Amy’s June 2024 Viewing Roundup

June 11th, 2024

The news out of Mexico gives me hope for the future. A country traditionally known for its conservative attitudes towards religion and feminism has just elected for the first time ever a woman to the office of the presidency. In her spare time, President-elect Claude Sheinbaum also happens to be a scientist, a member of Nobel Prize-winning team and a mother. While I don’t feature any films from Mexico in this round-up, the country is also experiencing a renaissance in filmmaking, highlighting the connection that exists between between art and politics and the importance of both being able to thrive simultaneously.

CATCHING FIRE: THE STORY OF ANITA PALLENBERG (in theaters): “I’ve been called a slut, a witch and a murderer.” These are the opening words to this documentary film about the woman who could also be called the sixth Rolling Stone given her legendary influence over the band. No mere groupie or girlfriend, she was the inspiration for many of the bands most famous songs and provided them with creative direction at a time when they could have floundered under the internal conflict and strife that existed between the members. Pallenberg is a fascinating figure in her own right-mostly for her ambition and talents as a screen actor-but also a potent symbol for the excesses of that experimental and wild era. In other words, she became a heroin addict who spent years of her life in a drug induced stupor. CATCHING FIRE is largely told from the perspective of Pallenberg and so her voice is never lost or diminished. The film examines Pallenberg’s early years and how her childhood in Italy and Germany during the second World War shaped her and may have influenced her later self-destructive behavior. Despite her talent and ambition, she eventually gave up her dream of acting in movies to be with her children and support her then-partner Keith Richards. This fateful decision to put others first also contributed to her loneliness and dependency on Richards, factors that would contribute to her increasingly chaotic existence. Still, our plucky heroine never gave up on herself and eventually resumed pursuing the creative life she yearned for and for a long period in her life was denied.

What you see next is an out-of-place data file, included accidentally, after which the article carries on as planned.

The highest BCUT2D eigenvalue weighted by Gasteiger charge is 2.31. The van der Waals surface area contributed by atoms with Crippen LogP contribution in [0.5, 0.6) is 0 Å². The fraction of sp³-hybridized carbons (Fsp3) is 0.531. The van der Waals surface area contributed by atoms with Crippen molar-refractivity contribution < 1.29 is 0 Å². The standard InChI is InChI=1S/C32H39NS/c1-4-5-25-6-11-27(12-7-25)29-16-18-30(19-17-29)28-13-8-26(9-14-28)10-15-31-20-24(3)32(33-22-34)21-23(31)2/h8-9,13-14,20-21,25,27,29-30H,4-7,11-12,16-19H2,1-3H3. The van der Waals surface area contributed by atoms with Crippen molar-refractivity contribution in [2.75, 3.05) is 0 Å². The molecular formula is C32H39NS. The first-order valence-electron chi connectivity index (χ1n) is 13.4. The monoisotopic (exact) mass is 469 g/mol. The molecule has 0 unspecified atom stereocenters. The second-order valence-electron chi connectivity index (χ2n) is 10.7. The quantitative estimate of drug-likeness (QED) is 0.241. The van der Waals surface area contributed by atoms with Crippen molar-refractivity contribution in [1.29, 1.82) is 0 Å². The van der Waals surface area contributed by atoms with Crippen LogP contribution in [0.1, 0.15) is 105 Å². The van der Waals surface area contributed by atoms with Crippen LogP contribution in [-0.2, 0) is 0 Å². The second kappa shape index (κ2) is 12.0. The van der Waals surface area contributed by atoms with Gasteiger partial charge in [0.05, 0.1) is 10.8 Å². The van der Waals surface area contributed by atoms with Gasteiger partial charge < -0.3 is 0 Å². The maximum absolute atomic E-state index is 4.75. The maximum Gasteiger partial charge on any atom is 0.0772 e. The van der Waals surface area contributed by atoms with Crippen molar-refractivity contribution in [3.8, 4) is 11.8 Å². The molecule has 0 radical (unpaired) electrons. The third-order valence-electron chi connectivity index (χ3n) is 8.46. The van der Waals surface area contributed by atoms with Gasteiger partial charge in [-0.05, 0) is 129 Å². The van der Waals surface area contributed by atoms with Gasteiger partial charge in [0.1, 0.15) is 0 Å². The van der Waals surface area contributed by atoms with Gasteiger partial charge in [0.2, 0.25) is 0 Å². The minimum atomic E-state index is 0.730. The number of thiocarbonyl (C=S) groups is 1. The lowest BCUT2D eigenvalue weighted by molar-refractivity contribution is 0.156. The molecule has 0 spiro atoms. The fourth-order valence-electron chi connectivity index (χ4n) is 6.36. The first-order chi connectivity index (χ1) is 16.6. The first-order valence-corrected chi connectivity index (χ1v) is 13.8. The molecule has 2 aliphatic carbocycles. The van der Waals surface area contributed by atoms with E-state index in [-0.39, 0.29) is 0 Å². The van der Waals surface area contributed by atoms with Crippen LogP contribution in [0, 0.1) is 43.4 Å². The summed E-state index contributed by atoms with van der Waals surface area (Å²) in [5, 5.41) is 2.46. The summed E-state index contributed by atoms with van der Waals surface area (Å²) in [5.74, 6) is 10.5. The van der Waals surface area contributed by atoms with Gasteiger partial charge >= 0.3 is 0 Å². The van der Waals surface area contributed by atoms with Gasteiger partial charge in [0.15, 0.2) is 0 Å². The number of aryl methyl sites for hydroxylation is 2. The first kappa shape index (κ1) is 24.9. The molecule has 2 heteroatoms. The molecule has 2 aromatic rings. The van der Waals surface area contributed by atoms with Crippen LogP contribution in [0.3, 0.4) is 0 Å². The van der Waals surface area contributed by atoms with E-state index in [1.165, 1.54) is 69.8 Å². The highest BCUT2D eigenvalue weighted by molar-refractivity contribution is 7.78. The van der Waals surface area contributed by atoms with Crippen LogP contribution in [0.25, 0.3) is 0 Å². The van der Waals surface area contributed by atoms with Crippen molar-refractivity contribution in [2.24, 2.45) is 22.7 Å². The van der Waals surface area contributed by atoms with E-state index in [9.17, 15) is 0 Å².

MEN (streaming on Amazon Prime): Mansplaining, male toxicity and the gaslighting of women finally gets the horror movie it deserves. A young woman suffering a personal loss travels alone to the English countryside to recover. While in this isolated environment, she encounters an assortment of increasingly unhinged men (all eerily similar in appearance) who will make you long for the crowded streets of London. This frightening and bizarre film is just the sort of interesting fare that audiences have come to expect from director Alex Garland. This film will leave some scratching their heads, wondering what the hell they just watched, but keep an open mind. This film’s message is that men are babies, incapable of independence or growth and that women are forced to suffer the burden of the male compulsion to control them. The way Garland portrays this message makes for a compelling movie and makes me hopeful that there’s still filmmakers willing to challenge audiences with dark and complex material. Even more impressive is that these films are actually being funded and distributed.




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